Until Monday, Daniel Werfel worked at the Office of Management and Budget, where, for the last six months, he did one of the nation’s most unpleasant jobs: implementing the spending cuts known as the sequester. Now, thanks to an appointment by President Obama, he’ll move on to an even more terrible-sounding assignment: acting director of the Internal Revenue Service, an agency that Congress plans to pick apart in months of hearings, starting Friday. And to make things worse for the beleaguered bureaucrat, the IRS executive under him, Joseph Grant, who headed the agency’s tax exempt and government entities division under recently ousted acting director Steven Miller, has announced he will retire on June 3.
Grant was a top deputy to Miller, and joined the agency in 2005. “It was not immediately clear whether Grant’s retirement was related to the controversy over tea party targeting by the IRS,” the AP reports. But it sure is some kind of timing. Whether he was forced out on Miller’s heels or simply split when he realized the job would be hell for quite a while, the departure leaves the new guy short one repository of institutional memory.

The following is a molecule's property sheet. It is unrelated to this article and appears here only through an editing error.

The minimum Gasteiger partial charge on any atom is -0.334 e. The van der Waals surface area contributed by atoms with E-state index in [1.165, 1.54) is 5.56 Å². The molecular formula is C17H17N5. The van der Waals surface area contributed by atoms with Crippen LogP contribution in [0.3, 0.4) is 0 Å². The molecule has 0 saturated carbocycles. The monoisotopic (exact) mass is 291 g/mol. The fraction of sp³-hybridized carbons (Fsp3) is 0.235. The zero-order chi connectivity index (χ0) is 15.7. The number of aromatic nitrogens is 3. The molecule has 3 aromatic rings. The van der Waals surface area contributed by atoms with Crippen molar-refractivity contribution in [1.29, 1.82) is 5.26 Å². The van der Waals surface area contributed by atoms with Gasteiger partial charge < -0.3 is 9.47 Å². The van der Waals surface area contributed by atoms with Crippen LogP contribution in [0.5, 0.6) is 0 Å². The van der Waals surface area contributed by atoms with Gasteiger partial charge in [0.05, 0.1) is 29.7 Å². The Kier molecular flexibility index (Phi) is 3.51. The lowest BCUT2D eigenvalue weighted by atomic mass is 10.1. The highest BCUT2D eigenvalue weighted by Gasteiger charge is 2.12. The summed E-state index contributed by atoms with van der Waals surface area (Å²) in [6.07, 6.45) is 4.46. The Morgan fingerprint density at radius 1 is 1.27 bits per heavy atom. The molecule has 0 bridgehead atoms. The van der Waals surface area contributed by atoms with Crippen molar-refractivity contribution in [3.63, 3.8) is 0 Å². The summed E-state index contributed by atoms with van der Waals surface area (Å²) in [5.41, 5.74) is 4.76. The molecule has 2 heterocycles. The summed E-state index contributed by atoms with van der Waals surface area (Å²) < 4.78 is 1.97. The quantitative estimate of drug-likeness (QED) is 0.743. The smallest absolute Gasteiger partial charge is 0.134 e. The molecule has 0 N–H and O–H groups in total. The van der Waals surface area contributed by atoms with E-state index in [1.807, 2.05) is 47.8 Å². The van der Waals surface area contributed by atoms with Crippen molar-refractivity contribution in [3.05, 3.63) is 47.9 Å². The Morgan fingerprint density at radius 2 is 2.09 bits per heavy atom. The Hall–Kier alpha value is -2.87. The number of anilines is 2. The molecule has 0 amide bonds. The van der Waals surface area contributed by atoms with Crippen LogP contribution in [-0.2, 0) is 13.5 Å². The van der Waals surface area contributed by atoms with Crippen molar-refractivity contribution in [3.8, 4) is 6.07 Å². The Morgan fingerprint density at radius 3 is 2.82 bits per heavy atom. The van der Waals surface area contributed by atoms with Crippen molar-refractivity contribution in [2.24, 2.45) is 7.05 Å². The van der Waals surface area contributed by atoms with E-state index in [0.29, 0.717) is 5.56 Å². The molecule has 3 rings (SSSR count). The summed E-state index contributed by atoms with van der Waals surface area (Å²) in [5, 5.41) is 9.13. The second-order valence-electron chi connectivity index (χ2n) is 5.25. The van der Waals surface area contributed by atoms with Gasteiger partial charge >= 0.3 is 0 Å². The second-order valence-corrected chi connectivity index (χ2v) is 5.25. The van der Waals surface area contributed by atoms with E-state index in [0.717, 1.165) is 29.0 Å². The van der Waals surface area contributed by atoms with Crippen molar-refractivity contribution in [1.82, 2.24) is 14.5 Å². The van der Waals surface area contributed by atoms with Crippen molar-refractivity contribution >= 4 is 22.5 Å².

The New York Times lays out Werfel’s near future: “Republicans — and some Democrats — have made clear that they intend to hold numerous hearings over the next several months, and it will be Mr. Werfel’s job to comply with their demands even as he keeps the agency running.” Treasury Secretary Jacob Lew said in a statement that “Danny has a strong record of raising his hand for — and excelling at — tough management assignments,” so this is definitely a good fit.